By any measure, this has been an eventful year on the budget front. As 2021 draws to a close, however, it is apparent that much of 2022 will be devoted to a substantial agenda of unfinished business left over from 2021, even as new challenges—from stubbornly high inflation to the rapidly spreading Omicron variant—loom.
Hurdles Cleared in 2021
In March, just seven weeks after his inauguration, President Biden signed into law the massive $1.9 trillion COVID relief measure, the American Rescue Plan Act, H.R.1319. The bill provided an expanded safety net to millions of Americans struggling from the medical and economic fallout of the then year-old pandemic. Yet, the lack of sufficient targeting for the fiscal jolt provided by the bill contributed to an inflationary burst that the administration and the Federal Reserve no longer define as “transitory.” For the first time in many decades, inflation-fighting will be on the agenda in 2022.
The White House secured a surprising bipartisan win in August when the Senate passed the Infrastructure Investment and Jobs Act (IIJA, H.R.3684), an historic downpayment on critical transportation, broadband, and safe drinking water programs, but Democrats were not yet finished. Progressive House members withheld their support of the IIJA for months as leverage while negotiating terms of the social spending and climate change provisions in the Build Back Better Act (BBBA). Eventually they relented, passing the infrastructure bill in November and sending it to President Biden for his signature, with the understanding that the final version of the BBBA would reflect their priorities. With that outcome now in doubt (see more below) a substantial rift within the Democratic party seems likely to complicate 2022 legislative negotiations.
Democrats also managed to avoid a government shutdown (twice, in September and December) and a potentially cataclysmic debt default (also twice; the second time punting the issue past the 2022 elections). These may seem like low bars to clear, but after two shutdowns under the prior administration (one lasting 34 days), and former President Trump’s flirtation with Treasury default, quietly maintaining federal government operations and a fully functioning market for U.S. Treasury securities amidst partisan obstruction is a reason to celebrate.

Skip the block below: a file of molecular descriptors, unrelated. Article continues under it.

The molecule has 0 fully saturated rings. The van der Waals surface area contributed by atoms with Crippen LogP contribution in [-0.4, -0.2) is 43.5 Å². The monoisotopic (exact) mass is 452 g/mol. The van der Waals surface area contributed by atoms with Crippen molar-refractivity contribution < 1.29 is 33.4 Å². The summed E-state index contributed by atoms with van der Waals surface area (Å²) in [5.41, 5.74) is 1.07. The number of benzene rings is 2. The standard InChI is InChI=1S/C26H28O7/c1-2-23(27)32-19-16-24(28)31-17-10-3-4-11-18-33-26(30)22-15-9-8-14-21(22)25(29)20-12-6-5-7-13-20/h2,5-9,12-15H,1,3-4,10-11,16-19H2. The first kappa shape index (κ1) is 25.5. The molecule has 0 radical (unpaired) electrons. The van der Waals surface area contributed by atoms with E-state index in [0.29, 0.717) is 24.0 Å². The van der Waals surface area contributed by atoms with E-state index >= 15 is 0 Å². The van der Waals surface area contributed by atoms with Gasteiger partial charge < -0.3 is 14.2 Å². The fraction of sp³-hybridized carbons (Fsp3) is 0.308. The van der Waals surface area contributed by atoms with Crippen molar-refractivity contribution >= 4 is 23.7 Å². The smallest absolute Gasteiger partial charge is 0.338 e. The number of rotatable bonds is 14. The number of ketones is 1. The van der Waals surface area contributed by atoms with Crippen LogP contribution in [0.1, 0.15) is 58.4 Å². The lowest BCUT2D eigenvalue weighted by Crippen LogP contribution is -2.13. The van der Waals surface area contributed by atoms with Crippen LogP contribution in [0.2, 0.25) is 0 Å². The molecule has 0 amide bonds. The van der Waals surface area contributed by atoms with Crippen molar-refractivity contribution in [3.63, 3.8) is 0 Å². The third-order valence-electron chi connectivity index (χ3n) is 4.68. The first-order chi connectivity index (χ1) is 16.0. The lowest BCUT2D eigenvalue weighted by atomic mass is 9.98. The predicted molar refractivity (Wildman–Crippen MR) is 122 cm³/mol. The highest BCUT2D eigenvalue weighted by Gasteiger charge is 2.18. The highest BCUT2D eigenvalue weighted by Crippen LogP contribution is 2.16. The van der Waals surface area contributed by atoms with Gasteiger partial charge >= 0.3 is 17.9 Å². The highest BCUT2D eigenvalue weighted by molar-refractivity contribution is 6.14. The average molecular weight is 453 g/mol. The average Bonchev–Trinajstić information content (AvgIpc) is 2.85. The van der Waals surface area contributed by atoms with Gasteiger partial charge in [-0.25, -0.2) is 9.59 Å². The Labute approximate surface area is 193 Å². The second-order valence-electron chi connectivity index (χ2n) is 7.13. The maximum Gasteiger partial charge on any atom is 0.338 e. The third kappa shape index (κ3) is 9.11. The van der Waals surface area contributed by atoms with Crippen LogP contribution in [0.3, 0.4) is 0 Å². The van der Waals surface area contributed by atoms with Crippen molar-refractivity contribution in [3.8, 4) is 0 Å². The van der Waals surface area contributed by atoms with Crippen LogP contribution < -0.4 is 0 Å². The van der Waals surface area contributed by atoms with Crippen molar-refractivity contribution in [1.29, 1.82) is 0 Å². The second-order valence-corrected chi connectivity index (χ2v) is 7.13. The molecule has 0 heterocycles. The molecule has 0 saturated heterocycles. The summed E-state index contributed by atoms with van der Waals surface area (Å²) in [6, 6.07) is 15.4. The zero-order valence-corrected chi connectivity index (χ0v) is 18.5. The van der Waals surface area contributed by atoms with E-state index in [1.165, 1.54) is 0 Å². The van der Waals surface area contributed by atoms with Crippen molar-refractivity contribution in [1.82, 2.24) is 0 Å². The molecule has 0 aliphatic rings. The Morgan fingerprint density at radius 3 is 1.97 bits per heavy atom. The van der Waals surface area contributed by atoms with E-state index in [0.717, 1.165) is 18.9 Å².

Hurdles Remaining in 2022
Biden and Congressional Democrats will have a lot on their plate in 2022 but because of the November midterm elections, their agenda will be hamstrung by an abbreviated legislative calendar. Setting aside BBBA for a moment, not only must Congress complete work on full-year appropriations for FY 2022 (which will be nearly half over by the time the next stopgap funding bill expires) but Biden must also submit an FY 2023 budget to Congress (which probably will be tardy) and fund the federal government for FY 2023.
In addition, a number of individual and business tax extenders expire at the end of 2021 that will demand attention, including the Democrats’ expanded Child Tax Credit. Tax extenders typically ride sidecar with an end-of-year omnibus appropriations bill, but if Republicans and Democrats can’t agree on funding levels for FY 2022, tax extenders could languish.